Your Pets and the Holiday Celebrations

When your guests are practically overrunning your household and you have odd-smelling trees, presents that are not to be touched, and goodness knows what else – it can be quite confusing for your pets, no matter what species they belong to. Read up on how to make the holidays as uneventful as possible for Rover and Princess, and make your life – and theirs – a lot easier in the process!

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First of all, consider your pet’s temperament. Some dogs, for example, simply love everyone they see. Some are afraid of strangers. Many dogs which are otherwise friendly can become concerned when there are large numbers of people about. Consider these factors carefully, and don’t put your dog in a position where he is consistently afraid. It may seem cruel, for example, to keep Fido locked in a bedroom… But it is far more cruel to place him in a situation where he is frightened, especially for extended periods of time. Most dog bites occur due to a fear response, meaning the dog is effectively so afraid that he can only think of biting to protect himself, but even if your dog would never bite anyone, making him participate in activities that will scare him or even ‘just’ make him uncomfortable can cause a lot of issues in the future as well as the present. Make him a little ‘nest’ in an out-of-the-way room with plenty of water and some food, his familiar bedding and/or crate and a jumper that smells like his favourite person. Check on him once an hour or so and see about freezing a treat-filled Kong to keep him busy and happy and ensure he is taken out frequently to help him stretch his legs and prevent accidents.

Giving your cat a safe place to retreat to is a good idea, too. A litter tray, food, water and a comfortable place to sleep will do. Again, you’re better off making your cat unhappy very briefly by locking her up in a room of her own than risking exposing her to situations where she is uncomfortable. If your cat is usually allowed outdoors, consider keeping her in for the night over New Year’s Eve as drunken people with fireworks can sometimes decide to do exceedingly cruel things to pet cats wandering about. Furthermore, fireworks can frighten a cat into running away from your neighbourhood and getting irrevocably lost, a situation any pet owner will be keen to avoid. If you are worried about your cat’s ability to cope with this, purchase some Feliway plug-ins and be sure your cat is exposed to them for at least 3 days before the party as these devices exude pheromones impressing on your cat the fact that everything is okay.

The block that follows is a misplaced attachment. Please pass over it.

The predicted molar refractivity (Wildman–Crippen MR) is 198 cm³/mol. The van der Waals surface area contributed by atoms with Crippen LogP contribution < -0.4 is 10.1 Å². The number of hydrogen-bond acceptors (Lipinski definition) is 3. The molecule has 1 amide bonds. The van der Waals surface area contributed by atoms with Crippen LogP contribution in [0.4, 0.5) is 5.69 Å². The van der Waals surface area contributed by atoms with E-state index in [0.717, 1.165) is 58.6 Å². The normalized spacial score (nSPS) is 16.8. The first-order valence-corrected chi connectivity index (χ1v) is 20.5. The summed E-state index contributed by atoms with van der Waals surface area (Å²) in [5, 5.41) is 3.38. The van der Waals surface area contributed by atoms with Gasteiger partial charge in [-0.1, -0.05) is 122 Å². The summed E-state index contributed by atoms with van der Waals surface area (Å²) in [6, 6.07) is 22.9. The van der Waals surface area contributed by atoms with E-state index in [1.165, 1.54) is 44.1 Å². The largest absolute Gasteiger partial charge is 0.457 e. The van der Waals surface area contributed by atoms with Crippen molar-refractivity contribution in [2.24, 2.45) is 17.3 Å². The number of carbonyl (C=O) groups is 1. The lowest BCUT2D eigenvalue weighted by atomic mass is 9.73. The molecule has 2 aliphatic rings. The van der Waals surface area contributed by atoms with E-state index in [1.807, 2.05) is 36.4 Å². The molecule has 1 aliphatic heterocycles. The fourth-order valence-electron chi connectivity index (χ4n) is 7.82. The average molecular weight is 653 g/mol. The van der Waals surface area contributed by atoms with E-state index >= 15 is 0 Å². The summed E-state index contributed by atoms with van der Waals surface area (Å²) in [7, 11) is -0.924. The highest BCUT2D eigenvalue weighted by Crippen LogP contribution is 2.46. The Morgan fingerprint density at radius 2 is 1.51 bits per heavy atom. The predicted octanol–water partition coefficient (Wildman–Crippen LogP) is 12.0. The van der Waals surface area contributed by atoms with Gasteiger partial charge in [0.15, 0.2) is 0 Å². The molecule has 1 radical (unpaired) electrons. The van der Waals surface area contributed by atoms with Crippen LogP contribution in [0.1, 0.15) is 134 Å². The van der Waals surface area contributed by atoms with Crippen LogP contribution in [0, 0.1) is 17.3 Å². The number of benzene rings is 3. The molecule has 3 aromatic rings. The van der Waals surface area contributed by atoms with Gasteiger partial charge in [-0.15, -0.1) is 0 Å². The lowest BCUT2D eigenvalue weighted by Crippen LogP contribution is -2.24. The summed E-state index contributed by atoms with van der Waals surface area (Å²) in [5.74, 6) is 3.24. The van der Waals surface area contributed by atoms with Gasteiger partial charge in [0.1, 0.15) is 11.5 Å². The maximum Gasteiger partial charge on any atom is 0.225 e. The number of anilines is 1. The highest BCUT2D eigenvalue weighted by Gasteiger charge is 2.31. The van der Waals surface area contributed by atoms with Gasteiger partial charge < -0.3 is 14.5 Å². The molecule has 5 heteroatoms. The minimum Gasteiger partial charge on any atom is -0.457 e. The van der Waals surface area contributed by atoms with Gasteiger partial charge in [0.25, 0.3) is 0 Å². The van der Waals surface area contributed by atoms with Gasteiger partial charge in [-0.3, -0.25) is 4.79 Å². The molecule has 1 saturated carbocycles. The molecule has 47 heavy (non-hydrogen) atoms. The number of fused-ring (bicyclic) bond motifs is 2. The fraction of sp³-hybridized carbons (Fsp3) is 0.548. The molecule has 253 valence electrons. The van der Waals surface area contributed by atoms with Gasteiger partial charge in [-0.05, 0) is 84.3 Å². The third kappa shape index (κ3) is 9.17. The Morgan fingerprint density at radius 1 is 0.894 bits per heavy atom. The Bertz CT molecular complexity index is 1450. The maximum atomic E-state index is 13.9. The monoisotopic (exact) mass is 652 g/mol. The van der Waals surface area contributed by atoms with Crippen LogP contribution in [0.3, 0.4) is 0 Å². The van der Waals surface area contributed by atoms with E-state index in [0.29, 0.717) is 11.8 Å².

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Small animals such as rodents or fish should, where possible, be placed in separate rooms, too. They can share a room with another pet provided that pet is certain to leave them alone, but should be away from the main hubbub. The concern here is that a guest who is too deeply in his or her cups will frighten them or try to take them out of their cage. As this is a poor idea in a crowded area to begin with, and an even worse one when the people in question are intoxicated, removing them from the area altogether is the best idea you could possibly choose to follow.

A last note: if you have a pet with a fear of strangers, it can be tempting to work on those issues while you have a house full of strangers at your disposal. Resist the temptation. If your guests are drunk they are prone to doing erratic things that may further upset your pet – even simply moving in an unusual, unpredictable way or smelling strongly of alcohol can further cement stranger anxiety in any pet. You can work on dealing with inebriated people, if you must, when your pet is bomb-proof with sober ones. For now, focus on getting your pet through the holiday season as best you can. And happy new year!

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